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Did you see the investing opportunity in the Golden Globe Awards last Sunday?
Not many investors did. It was easy to miss.
It wasn't the dazzling fashion on the red carpet or the celebrities congratulating each other. What really struck me was a huge signal for money-making in our tech trend.
Technology is easily the fastest-moving of the six "Unstoppable Trends" we talk about here at my Total Wealth publication – and the one with the most "sub-trends" and offshoots. We're already doing great on one of those: Human Augmentation. Our target there is tiny Ekso Bionics Holdings Inc. (NYSE: EKSO), which quickly doubled and is still up more than 40% since I released my first report on it – with much more upside ahead.
But what I saw Sunday was a very pronounced shift in a technology sub-trend that is going to be one of the biggest opportunities of the next 5 to 10 years. Billions of dollars are getting sucked out of one industry and into a new one.
Sadly, though, most investors are going to make two mistakes:
They'll try to hold onto the past (and previous winners) rather than acknowledge the shift. Or,
if they do recognize it, they'll plow their money into choices where the potential upside is limited because it's already "baked in," as the expression goes.
Do this instead…
Invest in the Age of Original Content
In contrast to years past, the biggest winners were NOT the major networks or even the actors themselves but players like Amazon and Netflix, both of whom provide something called "original content."
Original content is entertainment that's produced and aired exclusively by entertainment giants (Netflix's "House of Cards" is one example, and "Orange Is the New Black" is another).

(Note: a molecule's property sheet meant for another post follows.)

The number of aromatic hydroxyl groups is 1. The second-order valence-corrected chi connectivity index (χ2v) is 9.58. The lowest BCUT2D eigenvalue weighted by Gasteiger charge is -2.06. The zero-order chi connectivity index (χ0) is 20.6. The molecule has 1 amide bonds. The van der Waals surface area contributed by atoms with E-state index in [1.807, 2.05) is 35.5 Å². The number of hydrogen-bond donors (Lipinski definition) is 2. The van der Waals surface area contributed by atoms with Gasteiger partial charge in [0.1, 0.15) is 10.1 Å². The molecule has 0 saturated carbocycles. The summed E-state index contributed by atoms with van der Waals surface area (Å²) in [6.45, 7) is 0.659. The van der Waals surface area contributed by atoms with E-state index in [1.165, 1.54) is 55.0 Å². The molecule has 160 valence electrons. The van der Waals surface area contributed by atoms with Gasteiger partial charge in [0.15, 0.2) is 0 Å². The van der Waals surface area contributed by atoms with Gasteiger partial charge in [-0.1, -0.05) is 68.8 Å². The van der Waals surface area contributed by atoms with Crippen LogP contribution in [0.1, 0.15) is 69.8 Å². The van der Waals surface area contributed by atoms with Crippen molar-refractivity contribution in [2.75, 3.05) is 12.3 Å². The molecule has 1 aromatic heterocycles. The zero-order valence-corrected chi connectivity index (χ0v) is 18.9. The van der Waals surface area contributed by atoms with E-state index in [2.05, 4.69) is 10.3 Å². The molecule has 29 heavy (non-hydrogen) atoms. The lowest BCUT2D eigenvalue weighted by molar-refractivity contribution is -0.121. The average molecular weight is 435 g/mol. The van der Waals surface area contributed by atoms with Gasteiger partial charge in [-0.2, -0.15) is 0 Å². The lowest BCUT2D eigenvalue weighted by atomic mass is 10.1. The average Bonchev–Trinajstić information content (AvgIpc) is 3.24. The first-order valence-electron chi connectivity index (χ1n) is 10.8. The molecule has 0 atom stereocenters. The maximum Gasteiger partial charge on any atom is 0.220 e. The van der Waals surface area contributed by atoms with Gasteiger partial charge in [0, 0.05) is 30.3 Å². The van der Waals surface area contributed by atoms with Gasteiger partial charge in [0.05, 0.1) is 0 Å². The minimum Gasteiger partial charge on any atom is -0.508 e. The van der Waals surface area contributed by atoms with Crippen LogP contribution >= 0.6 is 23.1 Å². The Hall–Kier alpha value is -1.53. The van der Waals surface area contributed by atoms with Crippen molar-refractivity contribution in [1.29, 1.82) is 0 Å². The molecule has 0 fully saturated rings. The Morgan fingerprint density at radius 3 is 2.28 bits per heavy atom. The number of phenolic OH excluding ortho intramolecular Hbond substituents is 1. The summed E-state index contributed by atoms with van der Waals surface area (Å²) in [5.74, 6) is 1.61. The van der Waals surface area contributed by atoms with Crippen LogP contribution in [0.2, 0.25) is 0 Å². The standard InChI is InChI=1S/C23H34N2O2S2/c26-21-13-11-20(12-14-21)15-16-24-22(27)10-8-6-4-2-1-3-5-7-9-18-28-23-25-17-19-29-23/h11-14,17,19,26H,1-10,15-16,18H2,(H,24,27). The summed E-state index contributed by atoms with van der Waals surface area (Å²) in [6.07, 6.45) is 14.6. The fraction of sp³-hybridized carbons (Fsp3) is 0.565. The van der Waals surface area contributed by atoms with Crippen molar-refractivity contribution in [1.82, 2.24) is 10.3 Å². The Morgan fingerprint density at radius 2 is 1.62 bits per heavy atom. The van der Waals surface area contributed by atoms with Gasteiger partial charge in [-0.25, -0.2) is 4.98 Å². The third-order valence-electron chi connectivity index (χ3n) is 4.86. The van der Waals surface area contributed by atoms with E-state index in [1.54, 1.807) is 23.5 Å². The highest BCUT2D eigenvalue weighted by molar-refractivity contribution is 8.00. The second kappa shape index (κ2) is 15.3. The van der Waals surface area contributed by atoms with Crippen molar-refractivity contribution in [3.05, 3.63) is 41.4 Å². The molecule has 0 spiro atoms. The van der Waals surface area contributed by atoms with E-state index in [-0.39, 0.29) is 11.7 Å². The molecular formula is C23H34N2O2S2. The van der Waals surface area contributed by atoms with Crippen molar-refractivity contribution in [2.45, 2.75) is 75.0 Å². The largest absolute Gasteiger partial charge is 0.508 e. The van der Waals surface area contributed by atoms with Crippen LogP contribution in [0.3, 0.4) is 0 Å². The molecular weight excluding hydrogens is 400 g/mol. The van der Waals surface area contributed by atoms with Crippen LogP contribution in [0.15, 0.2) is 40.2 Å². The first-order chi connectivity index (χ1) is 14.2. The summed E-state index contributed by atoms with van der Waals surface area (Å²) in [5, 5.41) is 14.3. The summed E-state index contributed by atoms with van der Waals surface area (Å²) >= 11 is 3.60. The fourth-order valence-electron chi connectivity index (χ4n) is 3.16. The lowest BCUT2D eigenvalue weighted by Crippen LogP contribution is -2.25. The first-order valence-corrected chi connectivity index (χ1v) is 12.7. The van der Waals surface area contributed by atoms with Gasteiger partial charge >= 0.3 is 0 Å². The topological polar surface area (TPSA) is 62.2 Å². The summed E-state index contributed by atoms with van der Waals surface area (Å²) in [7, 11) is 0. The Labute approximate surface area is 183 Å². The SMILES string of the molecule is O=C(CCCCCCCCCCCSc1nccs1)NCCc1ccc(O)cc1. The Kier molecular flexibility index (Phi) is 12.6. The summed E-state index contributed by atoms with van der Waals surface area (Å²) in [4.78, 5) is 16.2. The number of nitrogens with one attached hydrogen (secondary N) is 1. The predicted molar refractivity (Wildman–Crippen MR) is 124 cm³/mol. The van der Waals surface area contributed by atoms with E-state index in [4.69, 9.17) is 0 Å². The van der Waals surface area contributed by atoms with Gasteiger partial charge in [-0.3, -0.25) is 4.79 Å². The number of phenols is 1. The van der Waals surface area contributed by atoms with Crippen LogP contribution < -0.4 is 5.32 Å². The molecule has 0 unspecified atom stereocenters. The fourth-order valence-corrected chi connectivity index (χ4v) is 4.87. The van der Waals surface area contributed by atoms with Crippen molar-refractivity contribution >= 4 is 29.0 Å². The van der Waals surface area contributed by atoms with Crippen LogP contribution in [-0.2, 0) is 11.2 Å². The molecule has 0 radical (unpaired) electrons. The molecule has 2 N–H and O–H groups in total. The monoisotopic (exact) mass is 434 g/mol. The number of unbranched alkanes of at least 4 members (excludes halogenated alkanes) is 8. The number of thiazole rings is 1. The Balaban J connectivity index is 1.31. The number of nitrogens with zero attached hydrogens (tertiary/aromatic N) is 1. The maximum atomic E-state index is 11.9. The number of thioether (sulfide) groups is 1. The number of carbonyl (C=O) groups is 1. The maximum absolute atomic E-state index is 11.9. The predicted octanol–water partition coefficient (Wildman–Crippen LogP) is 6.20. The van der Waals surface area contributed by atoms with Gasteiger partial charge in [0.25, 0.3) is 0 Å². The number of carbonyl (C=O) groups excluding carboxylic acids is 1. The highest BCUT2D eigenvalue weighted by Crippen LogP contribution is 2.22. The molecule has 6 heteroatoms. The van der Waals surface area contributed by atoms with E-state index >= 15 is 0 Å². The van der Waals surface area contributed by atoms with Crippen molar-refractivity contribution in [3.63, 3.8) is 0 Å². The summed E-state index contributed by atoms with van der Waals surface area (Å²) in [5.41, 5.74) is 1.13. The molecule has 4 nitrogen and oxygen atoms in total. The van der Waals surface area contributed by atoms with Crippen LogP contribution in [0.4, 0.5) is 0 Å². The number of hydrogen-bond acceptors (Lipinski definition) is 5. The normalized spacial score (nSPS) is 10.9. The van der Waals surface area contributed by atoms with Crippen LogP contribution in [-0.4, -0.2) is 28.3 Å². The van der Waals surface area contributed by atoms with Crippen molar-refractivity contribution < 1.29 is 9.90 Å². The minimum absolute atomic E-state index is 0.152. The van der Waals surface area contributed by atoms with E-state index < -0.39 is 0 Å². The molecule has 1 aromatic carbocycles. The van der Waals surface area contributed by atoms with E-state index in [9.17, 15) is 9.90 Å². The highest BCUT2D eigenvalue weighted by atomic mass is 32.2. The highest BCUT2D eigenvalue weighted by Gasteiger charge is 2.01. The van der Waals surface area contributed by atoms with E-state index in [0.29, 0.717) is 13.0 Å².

Ostensibly entertainment, it's really a powerful marketing mechanism intended to get customers to rationalize paying their cable or Netflix bills for yet another month.
This stuff isn't cheap. In fact, Netflix invested a staggering $100 million in creating the first season of "House of Cards" and another $90 million just for the 10-episode miniseries "Marco Polo." Ultimately, we're talking about billions of dollars here.
What's interesting about this is that original content is not just "worth it" for the producers. It's also incredibly valuable for sites that don't charge their users anything, like Google or YouTube. That's because original content draws a larger, more devoted audience that in turn helps these sites monetize the users they have.
Netflix and Amazon are leading the way at the moment, but smaller players are already charging hard right behind them, including Hulu, Vimeo, and Vevo. Even YouTube (which is now owned by Google) recently said they're going to start dedicating more resources to their own content creation – and the last time they did that was with a $200 million investment in 2012.
These guys are all investing more and more into creating their own content – and it's not just winning them Hollywood awards. It's winning them subscribers and revenue and a big piece of the market share from traditional providers like Comcast.
About the Author
Keith is a seasoned market analyst and professional trader with more than 37 years of global experience. He is one of very few experts to correctly see both the dot.bomb crisis and the ongoing financial crisis coming ahead of time - and one of even fewer to help millions of investors around the world successfully navigate them both. Forbes hailed him as a "Market Visionary." He is a regular on FOX Business News and Yahoo! Finance, and his observations have been featured in Bloomberg, The Wall Street Journal, WIRED, and MarketWatch. Keith previously led The Money Map Report, Money Map's flagship newsletter, as Chief Investment Strategist, from 20007 to 2020. Keith holds a BS in management and finance from Skidmore College and an MS in international finance (with a focus on Japanese business science) from Chaminade University. He regularly travels the world in search of investment opportunities others don't yet see or understand.